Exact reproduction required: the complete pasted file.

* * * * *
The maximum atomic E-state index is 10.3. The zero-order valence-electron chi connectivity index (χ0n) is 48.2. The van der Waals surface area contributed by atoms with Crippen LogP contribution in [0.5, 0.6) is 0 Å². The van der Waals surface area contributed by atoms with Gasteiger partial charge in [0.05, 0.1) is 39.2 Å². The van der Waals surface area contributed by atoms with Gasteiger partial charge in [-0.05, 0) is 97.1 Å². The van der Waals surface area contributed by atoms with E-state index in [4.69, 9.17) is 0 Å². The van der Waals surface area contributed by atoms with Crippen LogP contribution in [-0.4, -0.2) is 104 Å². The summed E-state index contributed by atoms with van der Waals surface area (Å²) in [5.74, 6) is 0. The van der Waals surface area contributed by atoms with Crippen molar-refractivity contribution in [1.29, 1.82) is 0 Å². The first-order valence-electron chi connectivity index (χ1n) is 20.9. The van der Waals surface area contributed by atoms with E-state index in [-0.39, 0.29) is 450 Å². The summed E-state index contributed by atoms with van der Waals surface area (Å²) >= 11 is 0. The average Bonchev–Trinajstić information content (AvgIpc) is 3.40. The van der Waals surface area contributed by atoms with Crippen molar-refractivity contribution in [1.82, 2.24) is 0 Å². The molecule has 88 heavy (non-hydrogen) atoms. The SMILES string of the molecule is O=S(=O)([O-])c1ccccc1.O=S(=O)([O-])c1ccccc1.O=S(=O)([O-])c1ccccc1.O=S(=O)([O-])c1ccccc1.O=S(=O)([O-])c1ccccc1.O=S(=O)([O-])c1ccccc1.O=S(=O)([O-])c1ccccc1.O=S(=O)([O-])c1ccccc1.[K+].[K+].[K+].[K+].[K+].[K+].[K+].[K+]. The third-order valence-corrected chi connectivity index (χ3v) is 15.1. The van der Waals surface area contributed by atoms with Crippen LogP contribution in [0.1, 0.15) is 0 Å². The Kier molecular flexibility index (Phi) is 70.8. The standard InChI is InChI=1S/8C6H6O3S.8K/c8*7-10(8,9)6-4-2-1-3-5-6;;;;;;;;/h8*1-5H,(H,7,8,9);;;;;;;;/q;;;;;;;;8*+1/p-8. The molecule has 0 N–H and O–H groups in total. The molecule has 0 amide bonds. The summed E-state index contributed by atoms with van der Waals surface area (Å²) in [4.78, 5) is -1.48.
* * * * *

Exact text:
The maximum atomic E-state index is 10.3. The zero-order valence-electron chi connectivity index (χ0n) is 48.2. The van der Waals surface area contributed by atoms with Crippen LogP contribution in [0.5, 0.6) is 0 Å². The van der Waals surface area contributed by atoms with Gasteiger partial charge in [0.05, 0.1) is 39.2 Å². The van der Waals surface area contributed by atoms with Gasteiger partial charge in [-0.05, 0) is 97.1 Å². The van der Waals surface area contributed by atoms with E-state index in [4.69, 9.17) is 0 Å². The van der Waals surface area contributed by atoms with Crippen LogP contribution in [-0.4, -0.2) is 104 Å². The summed E-state index contributed by atoms with van der Waals surface area (Å²) in [5.74, 6) is 0. The van der Waals surface area contributed by atoms with Crippen molar-refractivity contribution in [1.29, 1.82) is 0 Å². The first-order valence-electron chi connectivity index (χ1n) is 20.9. The van der Waals surface area contributed by atoms with E-state index in [-0.39, 0.29) is 450 Å². The summed E-state index contributed by atoms with van der Waals surface area (Å²) >= 11 is 0. The average Bonchev–Trinajstić information content (AvgIpc) is 3.40. The van der Waals surface area contributed by atoms with Crippen molar-refractivity contribution in [1.82, 2.24) is 0 Å². The molecule has 88 heavy (non-hydrogen) atoms. The SMILES string of the molecule is O=S(=O)([O-])c1ccccc1.O=S(=O)([O-])c1ccccc1.O=S(=O)([O-])c1ccccc1.O=S(=O)([O-])c1ccccc1.O=S(=O)([O-])c1ccccc1.O=S(=O)([O-])c1ccccc1.O=S(=O)([O-])c1ccccc1.O=S(=O)([O-])c1ccccc1.[K+].[K+].[K+].[K+].[K+].[K+].[K+].[K+]. The third-order valence-corrected chi connectivity index (χ3v) is 15.1. The van der Waals surface area contributed by atoms with Crippen LogP contribution in [0.1, 0.15) is 0 Å². The Kier molecular flexibility index (Phi) is 70.8. The standard InChI is InChI=1S/8C6H6O3S.8K/c8*7-10(8,9)6-4-2-1-3-5-6;;;;;;;;/h8*1-5H,(H,7,8,9);;;;;;;;/q;;;;;;;;8*+1/p-8. The molecule has 0 N–H and O–H groups in total. The molecule has 0 amide bonds. The summed E-state index contributed by atoms with van der Waals surface area (Å²) in [4.78, 5) is -1.48.